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Director: Leonid Amalrik & Olga Khodataeva
Release Date: 1942
Rating: ★★★★
Review:

Kino-Circus © Soyuzmultfilm‘Kino-Circus’ (also called Cinema Circus) is the most inspired of the anti-fascist war propaganda cartoons made in the Soviet Union.

The short is called ‘a cartoon satire in three acts’ and features a Charlie Chaplin-like character, who introduces us to three staged satires, all featuring Adolf Hitler:

In the first, ‘Adolf the dog trainer and his pooches’, Hitler throws a bone at his three dogs, Benito Mussolini, Miklós Horthy and Ion Antonescu, the leaders of his allies Italy, Hungary and Romania, respectively.

In the second, ‘Hitler visits Napoleon’, Hitler asks Napoleon’s tomb for advice, but the deceased drags him into the tomb. It’s the most prophetic of the three, for indeed both Napoleon and Hitler were defeated in Russia.

In the third, ‘Adolf the juggler on powder kegs’, Hitler juggles with several burning torches on a pile of powder-barrels, representing the countries he has occupied. When he accidentally drops one of the torches, the barrels explode. The animation is particularly silly in this sequence and a delight to watch.

After the grim political posters from 1941, ‘Kino-Circus’ is more lighthearted. The film ridicules Hitler more than it makes him threatening. Quite surprising since in1942 Nazi Germany was still a serious threat to the Soviet Union: Leningrad suffered under a long siege, and the Soviet Union had only just begun its counter-attack.

Interestingly, both directors of ‘Kino-Circus’ later became famous for their sweet fairy tale films.

Watch ‘Kino-Circus’ yourself and tell me what you think:

‘Kino-Circus’ is available on the DVD box set ‘Animated Soviet Propaganda’

Directors: Valentina Brumberg, Zinaida Brumberg, Aleksandr Ivanov, Olga Khodataeva and Ivan Ivanov-Vano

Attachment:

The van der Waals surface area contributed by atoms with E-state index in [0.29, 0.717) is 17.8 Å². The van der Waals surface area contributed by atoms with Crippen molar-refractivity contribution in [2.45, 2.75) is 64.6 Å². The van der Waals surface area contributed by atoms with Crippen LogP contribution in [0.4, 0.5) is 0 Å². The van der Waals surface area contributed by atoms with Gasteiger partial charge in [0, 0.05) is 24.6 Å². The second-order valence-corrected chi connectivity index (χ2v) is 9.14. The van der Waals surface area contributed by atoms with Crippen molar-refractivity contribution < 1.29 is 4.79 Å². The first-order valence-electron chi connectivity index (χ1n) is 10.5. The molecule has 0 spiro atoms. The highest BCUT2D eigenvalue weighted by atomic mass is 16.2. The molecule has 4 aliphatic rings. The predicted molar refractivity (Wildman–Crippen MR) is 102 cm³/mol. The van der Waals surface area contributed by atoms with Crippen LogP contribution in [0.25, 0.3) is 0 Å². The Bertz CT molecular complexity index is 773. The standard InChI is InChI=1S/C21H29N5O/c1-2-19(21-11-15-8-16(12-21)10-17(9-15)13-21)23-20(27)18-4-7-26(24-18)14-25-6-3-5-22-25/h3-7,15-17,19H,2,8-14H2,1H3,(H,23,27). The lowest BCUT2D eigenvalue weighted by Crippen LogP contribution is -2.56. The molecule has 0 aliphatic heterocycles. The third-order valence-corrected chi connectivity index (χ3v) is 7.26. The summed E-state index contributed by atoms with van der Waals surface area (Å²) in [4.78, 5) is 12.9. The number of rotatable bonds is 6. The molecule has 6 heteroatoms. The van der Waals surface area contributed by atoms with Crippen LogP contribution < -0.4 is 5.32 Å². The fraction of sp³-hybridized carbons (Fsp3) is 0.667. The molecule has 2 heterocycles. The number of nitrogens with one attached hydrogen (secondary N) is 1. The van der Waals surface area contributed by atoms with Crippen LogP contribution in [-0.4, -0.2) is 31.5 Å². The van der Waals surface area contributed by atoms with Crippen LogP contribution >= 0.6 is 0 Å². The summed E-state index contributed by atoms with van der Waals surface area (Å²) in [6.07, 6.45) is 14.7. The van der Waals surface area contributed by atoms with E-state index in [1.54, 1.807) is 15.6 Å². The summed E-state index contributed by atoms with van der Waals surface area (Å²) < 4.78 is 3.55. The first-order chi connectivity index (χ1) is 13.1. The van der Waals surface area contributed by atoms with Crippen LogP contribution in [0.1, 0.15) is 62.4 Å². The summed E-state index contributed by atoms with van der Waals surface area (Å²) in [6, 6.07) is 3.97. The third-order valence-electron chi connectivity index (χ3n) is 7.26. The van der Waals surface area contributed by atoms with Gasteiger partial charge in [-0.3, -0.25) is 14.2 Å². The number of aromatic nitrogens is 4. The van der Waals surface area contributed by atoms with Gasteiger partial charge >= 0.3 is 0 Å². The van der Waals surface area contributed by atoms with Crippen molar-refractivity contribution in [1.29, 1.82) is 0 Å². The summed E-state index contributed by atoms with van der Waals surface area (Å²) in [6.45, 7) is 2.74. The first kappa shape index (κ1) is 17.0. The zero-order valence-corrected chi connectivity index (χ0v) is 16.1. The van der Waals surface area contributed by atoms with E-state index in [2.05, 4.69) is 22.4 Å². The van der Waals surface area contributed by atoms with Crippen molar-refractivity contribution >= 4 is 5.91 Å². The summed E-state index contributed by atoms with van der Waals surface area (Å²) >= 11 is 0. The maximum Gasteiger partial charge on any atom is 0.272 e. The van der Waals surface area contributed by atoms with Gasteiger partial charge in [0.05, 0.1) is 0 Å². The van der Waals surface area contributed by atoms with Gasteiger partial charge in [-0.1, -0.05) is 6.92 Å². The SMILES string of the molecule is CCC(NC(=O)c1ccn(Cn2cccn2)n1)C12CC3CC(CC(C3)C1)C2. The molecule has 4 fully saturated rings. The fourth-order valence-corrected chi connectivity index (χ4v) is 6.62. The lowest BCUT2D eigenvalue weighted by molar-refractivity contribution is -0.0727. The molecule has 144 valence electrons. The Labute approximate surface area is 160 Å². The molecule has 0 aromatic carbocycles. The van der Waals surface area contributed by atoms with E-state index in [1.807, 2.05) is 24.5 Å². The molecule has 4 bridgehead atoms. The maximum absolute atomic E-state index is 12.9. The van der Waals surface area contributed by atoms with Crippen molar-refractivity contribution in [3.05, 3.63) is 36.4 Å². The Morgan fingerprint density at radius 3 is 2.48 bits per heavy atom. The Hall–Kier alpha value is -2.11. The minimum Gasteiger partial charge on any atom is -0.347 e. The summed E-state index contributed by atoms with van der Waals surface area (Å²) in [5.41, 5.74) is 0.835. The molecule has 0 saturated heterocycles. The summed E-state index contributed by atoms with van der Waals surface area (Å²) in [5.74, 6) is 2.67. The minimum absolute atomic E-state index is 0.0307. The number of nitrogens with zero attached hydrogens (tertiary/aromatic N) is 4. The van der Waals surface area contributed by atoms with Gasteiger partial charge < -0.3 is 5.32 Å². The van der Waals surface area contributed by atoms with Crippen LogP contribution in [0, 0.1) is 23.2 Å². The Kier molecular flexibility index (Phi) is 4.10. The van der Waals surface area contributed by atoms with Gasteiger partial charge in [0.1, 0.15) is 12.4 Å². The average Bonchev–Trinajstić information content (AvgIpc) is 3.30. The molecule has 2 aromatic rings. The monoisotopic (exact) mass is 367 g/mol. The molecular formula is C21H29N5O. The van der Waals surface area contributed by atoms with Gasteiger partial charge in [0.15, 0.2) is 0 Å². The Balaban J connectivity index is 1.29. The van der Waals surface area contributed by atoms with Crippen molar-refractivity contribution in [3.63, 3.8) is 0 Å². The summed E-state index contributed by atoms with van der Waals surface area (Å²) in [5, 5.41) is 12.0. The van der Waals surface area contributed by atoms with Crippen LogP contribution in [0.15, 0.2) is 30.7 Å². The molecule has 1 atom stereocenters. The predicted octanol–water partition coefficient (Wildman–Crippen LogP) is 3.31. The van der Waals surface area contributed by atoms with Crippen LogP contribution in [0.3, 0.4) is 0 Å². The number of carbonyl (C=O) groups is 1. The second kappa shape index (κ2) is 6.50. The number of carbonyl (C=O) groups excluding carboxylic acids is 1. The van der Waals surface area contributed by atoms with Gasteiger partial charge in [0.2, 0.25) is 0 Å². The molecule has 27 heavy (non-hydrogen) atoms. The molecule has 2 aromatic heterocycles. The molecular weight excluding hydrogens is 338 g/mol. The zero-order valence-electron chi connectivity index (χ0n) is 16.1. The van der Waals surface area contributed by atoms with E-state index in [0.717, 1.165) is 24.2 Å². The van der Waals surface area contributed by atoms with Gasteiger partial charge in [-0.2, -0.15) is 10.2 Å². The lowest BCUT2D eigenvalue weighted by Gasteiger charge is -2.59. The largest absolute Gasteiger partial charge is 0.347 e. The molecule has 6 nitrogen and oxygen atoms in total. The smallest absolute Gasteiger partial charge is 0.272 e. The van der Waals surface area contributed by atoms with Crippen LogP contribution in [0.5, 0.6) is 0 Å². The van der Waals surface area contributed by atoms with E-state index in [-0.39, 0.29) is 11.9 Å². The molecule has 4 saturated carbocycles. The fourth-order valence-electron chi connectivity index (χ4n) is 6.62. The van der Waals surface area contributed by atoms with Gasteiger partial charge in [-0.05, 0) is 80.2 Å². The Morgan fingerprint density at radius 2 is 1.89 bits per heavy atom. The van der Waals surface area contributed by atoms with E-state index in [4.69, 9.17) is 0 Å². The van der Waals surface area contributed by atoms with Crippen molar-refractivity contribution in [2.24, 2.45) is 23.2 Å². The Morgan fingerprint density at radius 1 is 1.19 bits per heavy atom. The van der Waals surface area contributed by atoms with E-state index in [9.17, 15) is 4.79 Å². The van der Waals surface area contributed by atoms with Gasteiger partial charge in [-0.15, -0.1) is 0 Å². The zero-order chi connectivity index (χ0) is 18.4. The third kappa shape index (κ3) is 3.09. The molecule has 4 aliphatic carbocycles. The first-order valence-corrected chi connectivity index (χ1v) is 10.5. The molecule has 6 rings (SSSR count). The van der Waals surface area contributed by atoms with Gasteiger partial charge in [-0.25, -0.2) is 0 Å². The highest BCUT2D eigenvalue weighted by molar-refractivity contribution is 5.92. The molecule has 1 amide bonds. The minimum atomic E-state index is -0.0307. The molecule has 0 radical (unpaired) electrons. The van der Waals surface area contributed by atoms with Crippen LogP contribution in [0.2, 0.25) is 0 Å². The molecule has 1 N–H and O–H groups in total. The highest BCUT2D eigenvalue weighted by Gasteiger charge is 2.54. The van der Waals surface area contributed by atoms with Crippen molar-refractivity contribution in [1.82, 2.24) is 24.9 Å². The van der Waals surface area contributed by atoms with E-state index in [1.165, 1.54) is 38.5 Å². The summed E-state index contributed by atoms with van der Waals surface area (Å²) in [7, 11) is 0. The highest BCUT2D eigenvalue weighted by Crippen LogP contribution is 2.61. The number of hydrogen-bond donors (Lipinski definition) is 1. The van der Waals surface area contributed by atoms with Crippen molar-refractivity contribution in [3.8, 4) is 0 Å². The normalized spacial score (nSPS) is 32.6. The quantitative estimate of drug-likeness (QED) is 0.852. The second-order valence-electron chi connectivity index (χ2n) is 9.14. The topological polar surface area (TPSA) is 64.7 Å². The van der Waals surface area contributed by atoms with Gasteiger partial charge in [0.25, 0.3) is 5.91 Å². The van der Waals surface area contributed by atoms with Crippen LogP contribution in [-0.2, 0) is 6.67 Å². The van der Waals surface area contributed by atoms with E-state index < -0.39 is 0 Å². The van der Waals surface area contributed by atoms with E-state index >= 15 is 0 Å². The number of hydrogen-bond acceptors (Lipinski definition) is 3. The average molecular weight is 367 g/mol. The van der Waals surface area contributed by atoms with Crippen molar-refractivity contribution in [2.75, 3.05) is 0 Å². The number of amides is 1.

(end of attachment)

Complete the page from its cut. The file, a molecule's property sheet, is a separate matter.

Release Date: 1941
Rating: ★★★
Review:

4 Newsreels © SoyuzmultfilmThe Soviet propaganda film ‘4 Newsreels’ consists of four so-called ‘political posters’, which are as blatant as propaganda can get.

The first, ‘What Hitler wants’, shows us an extremely ugly and vicious caricature of Hitler marching towards the Soviet Union until he is pierced by the Soviet bayonet.

In the second, ‘Beat the fascist pirates’, sea serpent-like German submarines are defeated by the Soviet fleet.

The third, ‘Strike the Enemy on the front and at home’, is typical for the paranoid society Stalinist Russia was, warning against treacherous fascist spies, foreign agents and saboteurs: “Be vigilant! Remember, our enemy is cunning!”.

The fourth, ‘A mighty handshake’, tells us about the union between England and the Soviet Union against Nazi Germany, showing two mighty giant soldiers shaking hands and crushing a tiny rat-like Hitler in doing so.

Obviously, Germany’s invasion of the Soviet Union left no room for subtleties.

‘4 Newsreels’ was directed by five veterans of animated Soviet propaganda. All had made animated films since the 1920s. Of the five, Ivan Ivanov-Vano (1900-1987) would become the most successful, directing animated films up to the 1970s. Luckily, he and Olga Khodataeva would be able to show a gentler side in numerous animated fairy tale films for children.

Watch ‘4 Newsreels’ yourself and tell me what you think:

‘4 Newsreels’ is available on the DVD box set ‘Animated Soviet Propaganda’

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